A Tale of a Deceptive End-to-End Test Automation Engineer
There is no shame in lacking the ability to perform user end-to-end test automation, but deceitfulness is certainly unacceptable.
As a software engineer and test automation engineer, I believe it is essential to emphasize the term “engineer” in our job titles. Engineering, according to widely accepted norms, involves a systematic and reliable approach that aims to create durable and lasting solutions. For instance, if a visually appealing bridge were to collapse merely three days after its inauguration, the “civil engineer” responsible for its design would not only lose their professional qualifications but could also potentially face legal consequences, such as imprisonment. However, the software industry often exhibits a more lenient attitude towards such matters. Therefore, there is a high percentage of fake automated testers.
Long-time readers have witnessed me citing world-renowned agile and testing experts multiple times, these experts have conveyed the same message: implementing genuine and valuable end-to-end test automation via the user interface (UI) is an exceptionally challenging endeavour. Few succeeded.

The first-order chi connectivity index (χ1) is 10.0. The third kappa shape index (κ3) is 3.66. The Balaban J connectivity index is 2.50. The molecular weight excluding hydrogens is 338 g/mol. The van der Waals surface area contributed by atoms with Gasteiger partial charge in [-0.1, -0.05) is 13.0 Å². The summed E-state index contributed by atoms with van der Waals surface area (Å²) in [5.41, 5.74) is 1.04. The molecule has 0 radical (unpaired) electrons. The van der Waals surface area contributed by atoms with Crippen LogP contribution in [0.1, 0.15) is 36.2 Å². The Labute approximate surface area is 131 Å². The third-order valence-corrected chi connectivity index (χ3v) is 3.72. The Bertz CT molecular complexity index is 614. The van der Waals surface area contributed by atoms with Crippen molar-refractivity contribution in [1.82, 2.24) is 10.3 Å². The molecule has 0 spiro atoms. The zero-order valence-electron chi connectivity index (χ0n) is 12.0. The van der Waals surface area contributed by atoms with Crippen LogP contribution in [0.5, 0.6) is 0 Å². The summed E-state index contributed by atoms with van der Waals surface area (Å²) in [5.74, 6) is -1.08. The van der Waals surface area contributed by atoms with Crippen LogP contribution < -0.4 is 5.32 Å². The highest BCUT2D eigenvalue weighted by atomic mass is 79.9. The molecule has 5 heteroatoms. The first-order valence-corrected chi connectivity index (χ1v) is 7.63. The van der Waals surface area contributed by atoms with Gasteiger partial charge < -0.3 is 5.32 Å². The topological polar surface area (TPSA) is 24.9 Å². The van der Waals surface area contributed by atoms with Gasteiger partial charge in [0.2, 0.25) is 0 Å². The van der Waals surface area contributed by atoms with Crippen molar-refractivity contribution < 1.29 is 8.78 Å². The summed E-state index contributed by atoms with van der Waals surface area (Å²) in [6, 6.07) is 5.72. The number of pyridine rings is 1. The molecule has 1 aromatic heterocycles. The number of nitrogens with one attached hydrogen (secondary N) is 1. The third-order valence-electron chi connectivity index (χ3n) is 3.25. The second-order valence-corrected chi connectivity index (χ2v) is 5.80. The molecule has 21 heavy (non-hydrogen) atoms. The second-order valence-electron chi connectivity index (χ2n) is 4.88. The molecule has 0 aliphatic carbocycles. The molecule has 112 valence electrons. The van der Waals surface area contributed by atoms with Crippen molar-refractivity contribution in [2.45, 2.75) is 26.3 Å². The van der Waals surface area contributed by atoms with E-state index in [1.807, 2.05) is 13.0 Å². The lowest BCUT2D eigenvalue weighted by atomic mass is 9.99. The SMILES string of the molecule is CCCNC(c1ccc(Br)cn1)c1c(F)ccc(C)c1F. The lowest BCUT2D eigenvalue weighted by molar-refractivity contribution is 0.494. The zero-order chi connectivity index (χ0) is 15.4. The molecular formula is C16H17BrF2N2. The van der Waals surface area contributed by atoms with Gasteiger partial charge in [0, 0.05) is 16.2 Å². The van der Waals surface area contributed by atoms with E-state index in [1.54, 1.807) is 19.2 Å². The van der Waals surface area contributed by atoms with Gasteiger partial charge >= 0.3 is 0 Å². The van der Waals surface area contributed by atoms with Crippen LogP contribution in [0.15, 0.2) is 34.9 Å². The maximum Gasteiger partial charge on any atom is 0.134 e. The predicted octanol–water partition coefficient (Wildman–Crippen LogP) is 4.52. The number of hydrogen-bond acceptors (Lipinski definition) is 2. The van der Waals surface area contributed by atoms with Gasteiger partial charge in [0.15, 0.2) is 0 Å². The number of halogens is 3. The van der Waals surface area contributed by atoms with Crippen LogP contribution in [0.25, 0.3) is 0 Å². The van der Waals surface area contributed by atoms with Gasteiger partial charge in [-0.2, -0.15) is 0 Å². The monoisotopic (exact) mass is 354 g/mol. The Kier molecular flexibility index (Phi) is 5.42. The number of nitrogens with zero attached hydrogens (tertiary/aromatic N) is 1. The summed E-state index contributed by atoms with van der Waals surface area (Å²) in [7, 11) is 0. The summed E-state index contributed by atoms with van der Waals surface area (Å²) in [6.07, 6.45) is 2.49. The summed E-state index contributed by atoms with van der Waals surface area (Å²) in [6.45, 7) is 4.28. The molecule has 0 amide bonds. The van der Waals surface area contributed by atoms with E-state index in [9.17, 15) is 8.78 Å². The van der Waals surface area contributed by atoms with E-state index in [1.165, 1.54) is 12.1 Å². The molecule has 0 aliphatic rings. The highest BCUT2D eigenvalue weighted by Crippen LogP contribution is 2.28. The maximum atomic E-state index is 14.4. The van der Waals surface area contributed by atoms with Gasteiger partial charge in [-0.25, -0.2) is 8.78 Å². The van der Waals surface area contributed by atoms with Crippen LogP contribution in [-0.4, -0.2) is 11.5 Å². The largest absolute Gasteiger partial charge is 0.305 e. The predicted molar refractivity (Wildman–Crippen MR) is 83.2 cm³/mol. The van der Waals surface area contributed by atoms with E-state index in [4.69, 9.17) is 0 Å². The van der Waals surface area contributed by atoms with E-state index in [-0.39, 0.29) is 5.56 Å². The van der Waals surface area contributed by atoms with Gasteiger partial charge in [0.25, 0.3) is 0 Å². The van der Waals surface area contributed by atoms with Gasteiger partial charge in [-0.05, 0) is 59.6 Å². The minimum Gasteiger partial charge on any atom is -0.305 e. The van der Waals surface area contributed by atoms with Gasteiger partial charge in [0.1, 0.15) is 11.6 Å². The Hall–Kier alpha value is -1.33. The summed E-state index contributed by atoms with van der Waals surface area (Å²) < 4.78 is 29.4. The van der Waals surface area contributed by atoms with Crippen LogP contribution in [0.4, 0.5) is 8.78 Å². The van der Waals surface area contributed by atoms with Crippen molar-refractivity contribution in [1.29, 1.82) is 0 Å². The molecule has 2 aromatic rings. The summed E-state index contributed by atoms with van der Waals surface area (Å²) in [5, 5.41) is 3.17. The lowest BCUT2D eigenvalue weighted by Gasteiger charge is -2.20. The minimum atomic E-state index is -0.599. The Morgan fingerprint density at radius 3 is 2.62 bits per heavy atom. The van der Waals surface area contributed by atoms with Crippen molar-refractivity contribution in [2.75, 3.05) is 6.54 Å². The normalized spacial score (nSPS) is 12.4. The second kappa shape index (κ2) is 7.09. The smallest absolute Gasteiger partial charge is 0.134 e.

“In my experience, great developers do not always make great testers, but great testers (who also have strong design skills) can make great developers. It’s a mindset and a passion. … They are gold”.
- Patrick Copeland, Google Senior Engineering Director, in an interview (2010)
“95% of the time, 95% of test engineers will write bad GUI automation just because it’s a very difficult thing to do correctly”.
- this interview from Microsoft Test Guru Alan Page (2015), author of “How we test software at Microsoft”
Sadly, many software professionals, due to their limitations, did NOT have this realization. Quite a number of people thought: “Test Automation is just record-n-playback, easy”. How wrong is that?
“Testing is harder than developing. If you want to have good testing you need to put your best people in testing.”